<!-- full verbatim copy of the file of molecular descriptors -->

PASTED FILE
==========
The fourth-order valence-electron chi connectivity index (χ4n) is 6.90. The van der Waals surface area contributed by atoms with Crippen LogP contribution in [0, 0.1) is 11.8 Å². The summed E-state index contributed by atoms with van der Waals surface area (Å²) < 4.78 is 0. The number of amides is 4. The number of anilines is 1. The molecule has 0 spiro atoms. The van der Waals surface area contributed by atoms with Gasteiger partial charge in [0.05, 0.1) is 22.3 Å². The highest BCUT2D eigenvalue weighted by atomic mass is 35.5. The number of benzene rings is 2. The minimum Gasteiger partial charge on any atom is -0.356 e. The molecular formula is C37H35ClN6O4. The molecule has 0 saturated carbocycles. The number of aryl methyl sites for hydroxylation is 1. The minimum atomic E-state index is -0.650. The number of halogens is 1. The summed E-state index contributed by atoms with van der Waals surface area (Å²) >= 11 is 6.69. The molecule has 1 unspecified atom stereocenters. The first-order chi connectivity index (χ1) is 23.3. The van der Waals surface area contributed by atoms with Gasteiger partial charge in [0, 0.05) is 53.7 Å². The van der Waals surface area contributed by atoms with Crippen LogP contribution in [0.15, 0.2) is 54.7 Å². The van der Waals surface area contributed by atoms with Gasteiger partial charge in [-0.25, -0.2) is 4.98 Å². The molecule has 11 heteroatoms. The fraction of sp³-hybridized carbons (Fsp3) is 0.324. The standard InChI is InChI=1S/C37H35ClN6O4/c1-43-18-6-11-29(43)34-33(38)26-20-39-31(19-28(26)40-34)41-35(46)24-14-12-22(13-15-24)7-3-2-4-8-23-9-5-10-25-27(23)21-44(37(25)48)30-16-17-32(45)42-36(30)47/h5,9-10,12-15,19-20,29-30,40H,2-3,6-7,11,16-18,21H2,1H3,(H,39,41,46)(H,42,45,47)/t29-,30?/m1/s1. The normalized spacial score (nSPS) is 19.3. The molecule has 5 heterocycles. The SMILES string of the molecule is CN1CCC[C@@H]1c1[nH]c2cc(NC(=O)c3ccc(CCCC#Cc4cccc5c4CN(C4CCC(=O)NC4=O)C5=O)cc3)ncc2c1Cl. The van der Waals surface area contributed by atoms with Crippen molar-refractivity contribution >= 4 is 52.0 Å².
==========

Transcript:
The fourth-order valence-electron chi connectivity index (χ4n) is 6.90. The van der Waals surface area contributed by atoms with Crippen LogP contribution in [0, 0.1) is 11.8 Å². The summed E-state index contributed by atoms with van der Waals surface area (Å²) < 4.78 is 0. The number of amides is 4. The number of anilines is 1. The molecule has 0 spiro atoms. The van der Waals surface area contributed by atoms with Gasteiger partial charge in [0.05, 0.1) is 22.3 Å². The highest BCUT2D eigenvalue weighted by atomic mass is 35.5. The number of benzene rings is 2. The minimum Gasteiger partial charge on any atom is -0.356 e. The molecular formula is C37H35ClN6O4. The molecule has 0 saturated carbocycles. The number of aryl methyl sites for hydroxylation is 1. The minimum atomic E-state index is -0.650. The number of halogens is 1. The summed E-state index contributed by atoms with van der Waals surface area (Å²) >= 11 is 6.69. The molecule has 1 unspecified atom stereocenters. The first-order chi connectivity index (χ1) is 23.3. The van der Waals surface area contributed by atoms with Gasteiger partial charge in [0, 0.05) is 53.7 Å². The van der Waals surface area contributed by atoms with Crippen LogP contribution in [0.15, 0.2) is 54.7 Å². The van der Waals surface area contributed by atoms with Gasteiger partial charge in [-0.25, -0.2) is 4.98 Å². The molecule has 11 heteroatoms. The fraction of sp³-hybridized carbons (Fsp3) is 0.324. The standard InChI is InChI=1S/C37H35ClN6O4/c1-43-18-6-11-29(43)34-33(38)26-20-39-31(19-28(26)40-34)41-35(46)24-14-12-22(13-15-24)7-3-2-4-8-23-9-5-10-25-27(23)21-44(37(25)48)30-16-17-32(45)42-36(30)47/h5,9-10,12-15,19-20,29-30,40H,2-3,6-7,11,16-18,21H2,1H3,(H,39,41,46)(H,42,45,47)/t29-,30?/m1/s1. The normalized spacial score (nSPS) is 19.3. The molecule has 5 heterocycles. The SMILES string of the molecule is CN1CCC[C@@H]1c1[nH]c2cc(NC(=O)c3ccc(CCCC#Cc4cccc5c4CN(C4CCC(=O)NC4=O)C5=O)cc3)ncc2c1Cl. The van der Waals surface area contributed by atoms with Crippen molar-refractivity contribution >= 4 is 52.0 Å².